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Chips anyone? Budget brides say I do to quirky weddings

BUDGET-conscious brides are swapping expensive traditions for more fun and quirky ways to make their big day special in the recession.

Ice cream vans, chipper vans, photo booths, cartoonists and magicians are all becoming familiar features at Irish weddings -- as brides are opting for a unique experience when they say "I do".

While wedding planning is often considered one of the most stressful aspects of a couple's nuptials, savvy couples are bringing in reinforcements to save them both time and money for their trip up the aisle.

Landing the right photographer for your big day may be essential for the image conscious couple -- but recesionistas are shunning traditional snappers for more affordable options.

Rosemary Meleady from theweddingplanner.ie said that the newest trend is for couples to bring in their own photo booths.

"At one wedding, a photo booth was brought into the wedding and the couple did it up as a Hawaiian hut because their honeymoon was going to be there.

"And through the evening guests went in and then they placed the photos in an album with a message. That's becoming quite trendy now," she said.

A South Dublin couple has also opted for a recession-friendly wedding by organising most of their big day online.

Speaking to the Herald, groom-to-be Glenn Caulfield (29) said that he and fiancee Naomi Clear (27) found it particularly difficult to find the right photographer for their big day.


"We live in Dublin, but we're getting married in Mayo, which makes it difficult to find the right photographer," said Glenn.

"It was so handy when I found the website www.tenderweddings.com. For example, I said I was looking for a photographer at 10pm one night and by 12 the next day, I already had five offers within my price range."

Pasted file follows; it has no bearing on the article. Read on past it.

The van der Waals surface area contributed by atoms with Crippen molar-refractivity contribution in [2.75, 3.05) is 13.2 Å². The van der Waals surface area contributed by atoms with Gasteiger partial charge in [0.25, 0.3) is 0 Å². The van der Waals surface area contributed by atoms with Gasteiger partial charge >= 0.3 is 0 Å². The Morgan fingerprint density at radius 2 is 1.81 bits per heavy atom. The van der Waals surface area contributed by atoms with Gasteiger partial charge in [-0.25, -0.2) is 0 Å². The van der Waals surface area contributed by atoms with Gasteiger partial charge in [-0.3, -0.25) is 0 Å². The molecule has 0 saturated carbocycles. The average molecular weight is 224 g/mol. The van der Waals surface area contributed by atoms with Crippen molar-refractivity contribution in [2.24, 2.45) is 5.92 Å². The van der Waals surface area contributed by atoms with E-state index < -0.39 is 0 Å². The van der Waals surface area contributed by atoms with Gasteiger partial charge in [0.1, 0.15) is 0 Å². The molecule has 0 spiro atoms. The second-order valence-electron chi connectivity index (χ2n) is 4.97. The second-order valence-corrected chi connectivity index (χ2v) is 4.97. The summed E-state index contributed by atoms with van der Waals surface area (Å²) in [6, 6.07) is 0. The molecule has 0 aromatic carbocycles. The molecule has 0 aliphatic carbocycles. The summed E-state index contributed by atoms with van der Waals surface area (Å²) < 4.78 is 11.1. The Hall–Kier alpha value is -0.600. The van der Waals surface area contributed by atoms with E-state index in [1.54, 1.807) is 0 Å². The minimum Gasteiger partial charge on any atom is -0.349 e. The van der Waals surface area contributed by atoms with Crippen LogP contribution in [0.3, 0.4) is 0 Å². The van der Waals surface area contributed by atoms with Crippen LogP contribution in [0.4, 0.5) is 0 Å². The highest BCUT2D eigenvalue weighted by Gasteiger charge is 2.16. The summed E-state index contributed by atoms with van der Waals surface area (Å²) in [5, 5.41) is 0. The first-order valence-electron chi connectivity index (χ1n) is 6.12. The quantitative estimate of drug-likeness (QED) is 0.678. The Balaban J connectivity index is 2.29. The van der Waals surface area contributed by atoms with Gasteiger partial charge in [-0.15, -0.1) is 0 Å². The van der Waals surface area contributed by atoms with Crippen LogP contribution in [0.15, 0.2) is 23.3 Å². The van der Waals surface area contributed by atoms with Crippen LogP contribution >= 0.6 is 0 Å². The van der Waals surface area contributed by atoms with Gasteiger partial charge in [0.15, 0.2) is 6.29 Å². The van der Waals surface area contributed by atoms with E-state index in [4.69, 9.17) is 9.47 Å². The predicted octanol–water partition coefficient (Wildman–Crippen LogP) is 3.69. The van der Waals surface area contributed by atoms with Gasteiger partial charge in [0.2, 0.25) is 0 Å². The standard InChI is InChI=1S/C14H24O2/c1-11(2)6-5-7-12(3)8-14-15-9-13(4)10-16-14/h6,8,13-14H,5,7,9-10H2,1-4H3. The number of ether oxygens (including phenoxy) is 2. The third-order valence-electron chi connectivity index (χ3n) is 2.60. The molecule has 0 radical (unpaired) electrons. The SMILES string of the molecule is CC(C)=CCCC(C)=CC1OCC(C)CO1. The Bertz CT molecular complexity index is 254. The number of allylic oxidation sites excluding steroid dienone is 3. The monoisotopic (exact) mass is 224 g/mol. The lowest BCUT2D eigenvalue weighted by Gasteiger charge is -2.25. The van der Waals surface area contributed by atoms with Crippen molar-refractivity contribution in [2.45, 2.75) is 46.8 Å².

The pair, who have been together four years, have sung the praises of the brand new wedding planning website, saying it's "taken a lot of stress out of organising everything."

Glenn explained "We're getting married New Year's Eve 2011 so everything had to be booked well in advance.

"I said I would take care of the venue and the band and she can look after the dresses and flowers."

And as more couples are using less conventional methods for organising their big day, wedding planners have also said that the bridezilla phenomenon is disappearing in the recession, with brides opting for a more laid back affair. Judy Mullins from "I do Weddings" told the Herald: "I've had a wedding with a fish and chip stand in the evening, where guests have chips, sausages and burgers instead of the dried up ham sandwiches that have been lying around for hours."

Another wedding planner said a recent bride and groom set their handprints in concrete instead of the traditional cutting of the cake.

With funny first dances becoming a phenomenon on YouTube, couples are also getting dance lessons to treat their guests to some excitement on the dancefloor.


Rosemary explained: "The whole wedding party does a Glee extravaganza going down the aisle, or couples end up doing the tango or funky chicken instead of the normal first dance."

Brides are also opting for stylish trainers for walking down the aisle.

"I've had brides who wear trainers instead of shoes. They'd go all out on them. And then there's sequins or transfers which you can transfer on to the sole of your shoe and they spell out "I do" for when the couple is kneeling," said Rosemary.